October of that said year, I attended the Plone Conf 2017 in Barcelona, Spain, which the Plone Community, Google, my employer, and many Jamaicans sponsored my trip to Spain. At the conference, I realized Docker was a big thing in the Plone Community, so I had more reason to learn Docker the right way. Also, I presented what I did for GSoC. Sadly, I learnt the hard way to have a backup plan for live demoing just in case there’s a temporary server downtime.
After the Plone conference, I started to scheme how to build a more robust and influential software developers community in Jamaica than the ones I’d imagine and existed at the time. This community would help promote and launch tech-related projects, open source software, events, jobs, and the list can go on and on. I then decided to follow and watch Docker, Plone and Git communities and how they grow their user base.
I am an active member of various groups, which includes data|Meetup, MakeBetter, PythonJamaica, Jamaica Software Developers Association, Jamaica Game Developers Society, Plone Community and ERPNext Community. I’ve been using these groups as learning and networking avenues.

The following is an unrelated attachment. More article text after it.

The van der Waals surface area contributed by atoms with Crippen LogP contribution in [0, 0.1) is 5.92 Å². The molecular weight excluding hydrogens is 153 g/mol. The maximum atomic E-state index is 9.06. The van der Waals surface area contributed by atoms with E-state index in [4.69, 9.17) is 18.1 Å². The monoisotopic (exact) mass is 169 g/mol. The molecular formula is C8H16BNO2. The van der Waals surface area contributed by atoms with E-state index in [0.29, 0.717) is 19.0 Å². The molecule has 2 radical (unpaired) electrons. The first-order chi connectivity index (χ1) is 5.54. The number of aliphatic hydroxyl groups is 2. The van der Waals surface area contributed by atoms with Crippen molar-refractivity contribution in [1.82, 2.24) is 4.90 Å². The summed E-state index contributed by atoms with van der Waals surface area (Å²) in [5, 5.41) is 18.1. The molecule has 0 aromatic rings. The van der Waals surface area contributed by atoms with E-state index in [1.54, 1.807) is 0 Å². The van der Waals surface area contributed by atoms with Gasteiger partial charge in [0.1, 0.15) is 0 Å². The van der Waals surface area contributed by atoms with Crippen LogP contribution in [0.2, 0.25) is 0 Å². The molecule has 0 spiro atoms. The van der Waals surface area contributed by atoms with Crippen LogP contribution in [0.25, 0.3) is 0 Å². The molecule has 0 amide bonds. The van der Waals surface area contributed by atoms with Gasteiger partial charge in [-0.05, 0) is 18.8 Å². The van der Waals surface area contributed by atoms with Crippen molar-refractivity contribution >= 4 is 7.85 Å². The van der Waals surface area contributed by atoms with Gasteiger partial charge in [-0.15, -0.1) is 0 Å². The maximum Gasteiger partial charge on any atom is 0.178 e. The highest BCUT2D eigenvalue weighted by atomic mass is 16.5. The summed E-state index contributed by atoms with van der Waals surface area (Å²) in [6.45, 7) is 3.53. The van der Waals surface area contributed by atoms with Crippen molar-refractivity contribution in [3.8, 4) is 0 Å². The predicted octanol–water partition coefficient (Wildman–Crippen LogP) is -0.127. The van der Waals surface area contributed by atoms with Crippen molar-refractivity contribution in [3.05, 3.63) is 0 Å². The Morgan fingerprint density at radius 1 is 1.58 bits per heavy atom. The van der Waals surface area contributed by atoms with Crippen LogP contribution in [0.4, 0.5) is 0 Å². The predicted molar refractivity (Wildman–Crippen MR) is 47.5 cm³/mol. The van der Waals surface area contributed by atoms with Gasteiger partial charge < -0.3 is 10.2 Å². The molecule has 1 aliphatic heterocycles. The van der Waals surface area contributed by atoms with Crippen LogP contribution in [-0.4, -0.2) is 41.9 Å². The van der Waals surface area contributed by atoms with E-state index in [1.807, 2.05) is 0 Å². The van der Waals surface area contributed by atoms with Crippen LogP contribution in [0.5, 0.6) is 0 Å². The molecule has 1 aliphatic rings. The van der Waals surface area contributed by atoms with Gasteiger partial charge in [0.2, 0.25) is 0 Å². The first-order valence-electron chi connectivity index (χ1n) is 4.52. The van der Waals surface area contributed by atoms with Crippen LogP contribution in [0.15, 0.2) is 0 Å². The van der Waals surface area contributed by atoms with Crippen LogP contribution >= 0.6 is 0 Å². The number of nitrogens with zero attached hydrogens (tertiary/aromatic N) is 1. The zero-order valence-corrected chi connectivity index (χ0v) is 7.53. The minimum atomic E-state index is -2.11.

Sadly, I’ve been an inactive member of the Docker community even though this story is partly about my Docker journey. I am going to change that.
A year later, I soft-launched the Jamaican Developers Community website, which is growing quite rapidly while its automated services are being built.
A month later, I went to the Plone Conf 2018 in Tokyo, Japan, another sponsored trip by the Plone Community and over 28 sponsors. I gained tonnes of experiences and insights on Plone relationship with Docker, React and other technologies. Members and developers demonstrated workflows, processes and other technologies that they are using and developing and I showcased what Jamaicans are doing with Plone. In my presentation, I demonstrated an automated deployment workflow using Gitlab CI/CD, which uses Docker to build, test, and deploy themes directly to Plone sites if the tests pass.